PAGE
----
I used to live in the least populated county, in the least populated state in the US. Middle of nowhere, Wyoming. Right smack dab in the middle of a 50 mile radius where Verizon had no cell phone service. No, I do not hear you now. The tiny town that we called home had a population of 72 people. And you know what, I loved it. Living on the edge of the grid was a drastic change from the city life that I was used to. But I am forever grateful for the experiences that I had and the life-altering lessons that I learned from living in the middle of nowhere.
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Yes, I learned how to kill a rattlesnake (cut its head off with a shovel and then bury it in the ground) and how to stretch barbed wire, but I also learned some invaluable life lessons. For those of you that haven’t ever had this unique experience, let me share with you some of the most important nuggets of wisdom that I took away from my very rural existence.
The Jones’s Don’t Matter
Who are the Jones’s anyway? And why is everybody so worried about keeping up with them?
If you live in a very rural area, your answer to those questions will probably vary greatly than that of someone living in a more urban area. When I was living in Wyoming, I didn’t know the Jones’s. They didn’t exist. There is not one single person or family that I can recall that seemed to be the benchmark for success. Instead, everyone was on a level playing field, no matter the size of your bank account (or the brand of your tractor 🙂 ). Neighbors helped neighbors without judgement. It was refreshing.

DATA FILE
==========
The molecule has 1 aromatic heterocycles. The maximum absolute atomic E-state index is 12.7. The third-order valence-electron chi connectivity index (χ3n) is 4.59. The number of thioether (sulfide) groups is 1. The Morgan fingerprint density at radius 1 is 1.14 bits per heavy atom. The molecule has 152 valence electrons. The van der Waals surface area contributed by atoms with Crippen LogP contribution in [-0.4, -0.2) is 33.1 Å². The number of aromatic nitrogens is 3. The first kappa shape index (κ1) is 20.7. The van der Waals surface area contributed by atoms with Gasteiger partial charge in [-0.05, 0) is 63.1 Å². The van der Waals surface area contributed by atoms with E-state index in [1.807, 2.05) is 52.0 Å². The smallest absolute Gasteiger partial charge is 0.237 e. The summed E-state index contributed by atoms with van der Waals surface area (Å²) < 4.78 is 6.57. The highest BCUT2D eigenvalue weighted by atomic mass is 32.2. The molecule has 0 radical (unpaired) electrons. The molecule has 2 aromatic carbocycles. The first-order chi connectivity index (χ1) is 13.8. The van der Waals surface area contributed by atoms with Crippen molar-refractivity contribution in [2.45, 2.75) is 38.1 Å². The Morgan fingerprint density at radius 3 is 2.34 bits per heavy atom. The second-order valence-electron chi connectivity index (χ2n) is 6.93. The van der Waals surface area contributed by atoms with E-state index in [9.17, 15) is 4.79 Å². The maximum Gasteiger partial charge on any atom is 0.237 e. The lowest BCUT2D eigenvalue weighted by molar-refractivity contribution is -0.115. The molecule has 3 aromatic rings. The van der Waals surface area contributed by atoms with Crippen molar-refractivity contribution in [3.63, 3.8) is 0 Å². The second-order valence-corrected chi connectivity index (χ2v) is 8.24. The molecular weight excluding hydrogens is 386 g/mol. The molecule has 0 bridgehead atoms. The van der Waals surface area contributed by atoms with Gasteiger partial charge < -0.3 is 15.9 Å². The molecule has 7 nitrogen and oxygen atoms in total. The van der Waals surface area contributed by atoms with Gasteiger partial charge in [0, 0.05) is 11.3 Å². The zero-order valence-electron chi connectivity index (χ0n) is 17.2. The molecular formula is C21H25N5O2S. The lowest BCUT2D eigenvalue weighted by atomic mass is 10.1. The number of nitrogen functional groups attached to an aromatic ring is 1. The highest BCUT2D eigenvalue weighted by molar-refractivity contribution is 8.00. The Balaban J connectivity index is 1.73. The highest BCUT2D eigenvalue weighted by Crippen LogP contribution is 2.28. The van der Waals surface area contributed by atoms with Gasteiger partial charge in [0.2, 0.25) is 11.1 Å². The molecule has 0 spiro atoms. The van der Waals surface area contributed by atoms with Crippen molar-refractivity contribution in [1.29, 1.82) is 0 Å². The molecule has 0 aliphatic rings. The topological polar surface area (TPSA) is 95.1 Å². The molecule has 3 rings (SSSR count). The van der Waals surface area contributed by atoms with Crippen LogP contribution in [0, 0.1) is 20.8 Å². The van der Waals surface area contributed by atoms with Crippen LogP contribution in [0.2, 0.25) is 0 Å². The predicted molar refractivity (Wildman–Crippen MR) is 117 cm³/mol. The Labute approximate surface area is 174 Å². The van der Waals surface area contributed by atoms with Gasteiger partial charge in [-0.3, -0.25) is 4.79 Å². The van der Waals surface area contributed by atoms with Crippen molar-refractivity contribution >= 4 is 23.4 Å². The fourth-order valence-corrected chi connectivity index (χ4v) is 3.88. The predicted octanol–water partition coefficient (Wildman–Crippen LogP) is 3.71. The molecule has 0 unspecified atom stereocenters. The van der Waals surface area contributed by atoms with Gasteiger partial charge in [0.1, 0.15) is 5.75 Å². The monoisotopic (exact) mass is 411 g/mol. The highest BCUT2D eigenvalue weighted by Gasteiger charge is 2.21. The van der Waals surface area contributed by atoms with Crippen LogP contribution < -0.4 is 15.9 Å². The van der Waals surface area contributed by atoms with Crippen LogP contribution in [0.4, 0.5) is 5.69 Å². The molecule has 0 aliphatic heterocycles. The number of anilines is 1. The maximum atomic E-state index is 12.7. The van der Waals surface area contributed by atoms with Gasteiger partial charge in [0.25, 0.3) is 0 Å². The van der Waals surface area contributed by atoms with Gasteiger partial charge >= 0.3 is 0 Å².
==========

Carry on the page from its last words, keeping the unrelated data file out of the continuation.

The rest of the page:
Living in the middle of nowhere, there is no pressure to drive a nice car or have the best wardrobe. In fact, the car that I drove while living in Wyoming was a 25 year old Toyota Camry station wagon. Blue book value: $850. Not kidding. It ran great and got me from Point A to Point B, which was often an 18-mile drive down a dirt road. It survived gravel the size of small boulders, and the hood withstood the weight of two very defiant goats. And not one person looked down on me.
That experience was a complete 180 from Knoxville, where we now call home. I no longer have my 25 year old station wagon (it didn’t survive the cross country trip). And the pressure to be wearing the right outfit and carrying the right handbag is back. Though now, after experiencing life without the Jones’s, I am much better at thumbing my nose to them.
Social Media Isn’t Everything